August 29, 2014
Media decibel World Cup: Debt 3, Boudou 2
If Argentina has been frequently described in recent days as between a rock and a hard place, much the same applies to today’s column. It is basically trapped in a no man’s land between Vice-President Amadou Boudou’s indictment right at the end of last week and the debt payment deadline right at the beginning of this coming week. Boudou’s indictment is far too recent to offer much information whereas while there is plenty to be said about the debt crisis, most of it has already been written in the last two columns and trying to second-guess tomorrow’s outcome would be merely idle speculation.
So after a fortnight of the debt crisis eclipsing his legal saga, Boudou now returns to the forefront of the news with a vengeance. Beyond the obvious fact that the indictment of an Argentine vice-president for corruption is historic, we can only comment that it seems curious Federal Judge Ariel Lijo could not wait for his return from Cuba. Also curious is the prominence given to the acceptance of bribery among the charges against him — Boudou was generally assumed to be on the make rather than on the take in his alleged acquisition of Ciccone mint company.
Until Friday night the Boudou case had been going nowhere slowly. The veep’s cohort José María Núñez Carmona (also indicted on Friday night along with four others including Nicolás Ciccone) did finally appear in court on Tuesday but refused to answer Lijo’s questions, merely submitting a brief written statement. Another key witness Guido Forcieri failed to return from the United States and Lijo postponed his testimony (not showing the same patience in awaiting Boudou’s return).
Last weekend there was anticipation that the impeachment of prosecutor José María Campagnoli would be last week’s big news splash on the legal front rather than the Boudou case but a stressed juror put paid to that, keeping things on ice.
If the headline of last weekend’s “Politics & the Press” column equated Economy Minister Axel Kicillof with Messi, perhaps we can now say that Lijo is Lio. Or perhaps not.
Debt be not proud
Plenty written about the debt crisis but not too much actually happened in the last week of the build-up to tomorrow’s bond payment deadline (which might or might not be a D-day). On the first day Manhattan judge Thomas Griesa named lawyer Daniel Pollack as the “special master” or mediator for the negotiations “with 100 percent of the creditors” confirmed by President Cristina Fernández de Kirchner at the end of the previous week. But he refused to revive the stay on his ruling against Argentina in its litigation with holdout creditors (lifted on June 18) despite CFK’s willingness to negotiate and despite the deposit of 832 million dollars as warranty (still sitting in the Central Bank at the time this column was written). Theories differ as to the ultimate destination of that money — is it the basis of a back-door deal with hedge funds (which would create a political scandal here, not to mention litigation from other creditors) or is it earmarked only for the bond-holders accepting the 2005 and 2010 haircuts who are due to collect tomorrow, thus defying Griesa’s ruling to include the holdouts?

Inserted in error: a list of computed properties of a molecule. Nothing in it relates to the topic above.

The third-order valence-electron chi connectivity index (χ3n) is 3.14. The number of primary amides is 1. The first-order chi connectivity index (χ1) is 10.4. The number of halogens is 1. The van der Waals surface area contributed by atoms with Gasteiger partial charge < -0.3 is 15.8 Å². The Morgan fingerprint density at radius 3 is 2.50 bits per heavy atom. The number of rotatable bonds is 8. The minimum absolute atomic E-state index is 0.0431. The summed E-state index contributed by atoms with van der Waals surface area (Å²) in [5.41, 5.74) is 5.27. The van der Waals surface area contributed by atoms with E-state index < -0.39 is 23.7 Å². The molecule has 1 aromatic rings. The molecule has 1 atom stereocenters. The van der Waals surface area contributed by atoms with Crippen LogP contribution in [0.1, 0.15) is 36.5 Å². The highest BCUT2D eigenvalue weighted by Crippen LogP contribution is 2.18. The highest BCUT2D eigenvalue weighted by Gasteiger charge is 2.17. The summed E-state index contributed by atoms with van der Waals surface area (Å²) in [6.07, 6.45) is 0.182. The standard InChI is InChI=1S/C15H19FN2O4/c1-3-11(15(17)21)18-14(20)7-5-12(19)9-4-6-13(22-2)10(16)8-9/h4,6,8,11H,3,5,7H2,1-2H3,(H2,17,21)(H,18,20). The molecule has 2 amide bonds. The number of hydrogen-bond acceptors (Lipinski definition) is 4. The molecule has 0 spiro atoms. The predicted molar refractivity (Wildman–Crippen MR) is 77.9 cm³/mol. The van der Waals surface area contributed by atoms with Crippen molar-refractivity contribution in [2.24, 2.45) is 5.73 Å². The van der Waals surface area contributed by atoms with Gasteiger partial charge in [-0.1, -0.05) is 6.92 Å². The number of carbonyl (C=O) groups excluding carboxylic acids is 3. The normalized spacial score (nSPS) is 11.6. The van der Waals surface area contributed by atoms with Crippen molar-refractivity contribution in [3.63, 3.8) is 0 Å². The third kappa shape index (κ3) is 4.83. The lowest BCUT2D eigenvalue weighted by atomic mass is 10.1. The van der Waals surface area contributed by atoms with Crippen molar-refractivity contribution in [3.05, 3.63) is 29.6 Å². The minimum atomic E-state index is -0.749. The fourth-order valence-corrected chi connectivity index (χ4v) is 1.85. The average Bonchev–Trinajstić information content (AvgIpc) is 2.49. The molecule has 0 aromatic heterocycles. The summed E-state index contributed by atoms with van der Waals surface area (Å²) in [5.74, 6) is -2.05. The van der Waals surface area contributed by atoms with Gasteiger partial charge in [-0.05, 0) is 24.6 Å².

So far the litigation does not even include all the holdouts but basically boils down to billionaire Paul Singer with around one of the seven percent of bonds resisting the haircuts although Kenneth Dart and other “vultures” lurk.
The CFK administration enjoys considerable support against the “vulture funds” both at home and abroad although its attitude to the opposition is generally churlish and although it left its current diplomatic and international press campaign much too late (unlike the hedge funds who have been relentlessly lobbying all along and thus had been winning by default, so to speak).
At home the opposition generally applauded the decision to negotiate and indeed they had little enough choice here — not only does hardly anybody in Argentina want a default after the searing experience of 2001 but opposition governors and City Mayor Mauricio Macri are pretty much in the same boat in terms of their own credit needs (indeed last week Macri launched an 890-million-dollar bond for municipal public works). Dissident Peronist Roberto Lavagna (Kirchnerism’s first economy minister but now estranged) stood by the virtues of the 2005 haircut he had himself designed. The Church also backed the government against “speculators.”